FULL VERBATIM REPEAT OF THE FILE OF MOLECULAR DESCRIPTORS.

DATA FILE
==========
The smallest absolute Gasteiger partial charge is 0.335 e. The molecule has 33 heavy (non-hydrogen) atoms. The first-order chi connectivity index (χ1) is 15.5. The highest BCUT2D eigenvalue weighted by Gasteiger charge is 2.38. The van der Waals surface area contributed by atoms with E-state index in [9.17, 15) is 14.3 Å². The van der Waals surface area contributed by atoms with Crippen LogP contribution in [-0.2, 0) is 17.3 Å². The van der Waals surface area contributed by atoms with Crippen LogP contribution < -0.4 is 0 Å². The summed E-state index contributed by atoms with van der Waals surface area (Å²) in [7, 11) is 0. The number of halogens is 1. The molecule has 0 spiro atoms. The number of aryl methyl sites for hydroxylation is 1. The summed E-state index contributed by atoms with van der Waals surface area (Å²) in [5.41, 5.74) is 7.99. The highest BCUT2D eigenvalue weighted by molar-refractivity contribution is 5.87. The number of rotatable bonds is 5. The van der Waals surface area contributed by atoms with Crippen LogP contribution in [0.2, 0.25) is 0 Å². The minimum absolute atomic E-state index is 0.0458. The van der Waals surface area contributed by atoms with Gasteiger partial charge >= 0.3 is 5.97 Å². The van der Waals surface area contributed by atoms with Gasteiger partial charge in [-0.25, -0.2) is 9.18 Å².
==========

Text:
The smallest absolute Gasteiger partial charge is 0.335 e. The molecule has 33 heavy (non-hydrogen) atoms. The first-order chi connectivity index (χ1) is 15.5. The highest BCUT2D eigenvalue weighted by Gasteiger charge is 2.38. The van der Waals surface area contributed by atoms with E-state index in [9.17, 15) is 14.3 Å². The van der Waals surface area contributed by atoms with Crippen LogP contribution in [-0.2, 0) is 17.3 Å². The van der Waals surface area contributed by atoms with Crippen LogP contribution < -0.4 is 0 Å². The summed E-state index contributed by atoms with van der Waals surface area (Å²) in [7, 11) is 0. The number of halogens is 1. The molecule has 0 spiro atoms. The number of aryl methyl sites for hydroxylation is 1. The summed E-state index contributed by atoms with van der Waals surface area (Å²) in [5.41, 5.74) is 7.99. The highest BCUT2D eigenvalue weighted by molar-refractivity contribution is 5.87. The number of rotatable bonds is 5. The van der Waals surface area contributed by atoms with Crippen LogP contribution in [0.2, 0.25) is 0 Å². The minimum absolute atomic E-state index is 0.0458. The van der Waals surface area contributed by atoms with Gasteiger partial charge >= 0.3 is 5.97 Å². The van der Waals surface area contributed by atoms with Gasteiger partial charge in [-0.25, -0.2) is 9.18 Å².